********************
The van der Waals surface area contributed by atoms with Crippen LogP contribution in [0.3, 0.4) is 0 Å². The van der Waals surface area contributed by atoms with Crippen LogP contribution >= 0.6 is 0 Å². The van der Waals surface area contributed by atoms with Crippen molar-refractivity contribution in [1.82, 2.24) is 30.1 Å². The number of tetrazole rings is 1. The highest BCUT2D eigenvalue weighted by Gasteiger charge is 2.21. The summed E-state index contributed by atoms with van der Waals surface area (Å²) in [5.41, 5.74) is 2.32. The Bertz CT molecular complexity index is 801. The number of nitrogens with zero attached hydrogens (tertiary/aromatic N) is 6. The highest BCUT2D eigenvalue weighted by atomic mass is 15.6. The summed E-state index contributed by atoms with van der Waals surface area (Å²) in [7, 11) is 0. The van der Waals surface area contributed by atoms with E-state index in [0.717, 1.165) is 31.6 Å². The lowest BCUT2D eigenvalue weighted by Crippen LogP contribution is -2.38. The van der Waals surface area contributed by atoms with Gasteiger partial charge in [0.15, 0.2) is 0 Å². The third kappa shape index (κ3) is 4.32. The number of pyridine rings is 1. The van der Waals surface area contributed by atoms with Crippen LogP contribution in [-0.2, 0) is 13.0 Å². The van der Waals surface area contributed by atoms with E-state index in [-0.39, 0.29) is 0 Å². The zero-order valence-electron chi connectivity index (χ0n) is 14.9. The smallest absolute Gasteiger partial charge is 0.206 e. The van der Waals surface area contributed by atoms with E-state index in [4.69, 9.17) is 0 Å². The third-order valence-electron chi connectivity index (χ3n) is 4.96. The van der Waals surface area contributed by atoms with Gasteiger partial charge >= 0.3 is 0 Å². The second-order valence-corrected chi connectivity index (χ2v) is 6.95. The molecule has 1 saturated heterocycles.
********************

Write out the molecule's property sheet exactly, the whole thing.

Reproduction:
The van der Waals surface area contributed by atoms with Crippen LogP contribution in [0.3, 0.4) is 0 Å². The van der Waals surface area contributed by atoms with Crippen LogP contribution >= 0.6 is 0 Å². The van der Waals surface area contributed by atoms with Crippen molar-refractivity contribution in [1.82, 2.24) is 30.1 Å². The number of tetrazole rings is 1. The highest BCUT2D eigenvalue weighted by Gasteiger charge is 2.21. The summed E-state index contributed by atoms with van der Waals surface area (Å²) in [5.41, 5.74) is 2.32. The Bertz CT molecular complexity index is 801. The number of nitrogens with zero attached hydrogens (tertiary/aromatic N) is 6. The highest BCUT2D eigenvalue weighted by atomic mass is 15.6. The summed E-state index contributed by atoms with van der Waals surface area (Å²) in [7, 11) is 0. The van der Waals surface area contributed by atoms with E-state index in [0.717, 1.165) is 31.6 Å². The lowest BCUT2D eigenvalue weighted by Crippen LogP contribution is -2.38. The van der Waals surface area contributed by atoms with Gasteiger partial charge in [0.15, 0.2) is 0 Å². The third kappa shape index (κ3) is 4.32. The number of pyridine rings is 1. The van der Waals surface area contributed by atoms with Crippen LogP contribution in [-0.2, 0) is 13.0 Å². The van der Waals surface area contributed by atoms with E-state index in [-0.39, 0.29) is 0 Å². The zero-order valence-electron chi connectivity index (χ0n) is 14.9. The smallest absolute Gasteiger partial charge is 0.206 e. The van der Waals surface area contributed by atoms with E-state index in [4.69, 9.17) is 0 Å². The third-order valence-electron chi connectivity index (χ3n) is 4.96. The van der Waals surface area contributed by atoms with Gasteiger partial charge >= 0.3 is 0 Å². The second-order valence-corrected chi connectivity index (χ2v) is 6.95. The molecule has 1 saturated heterocycles.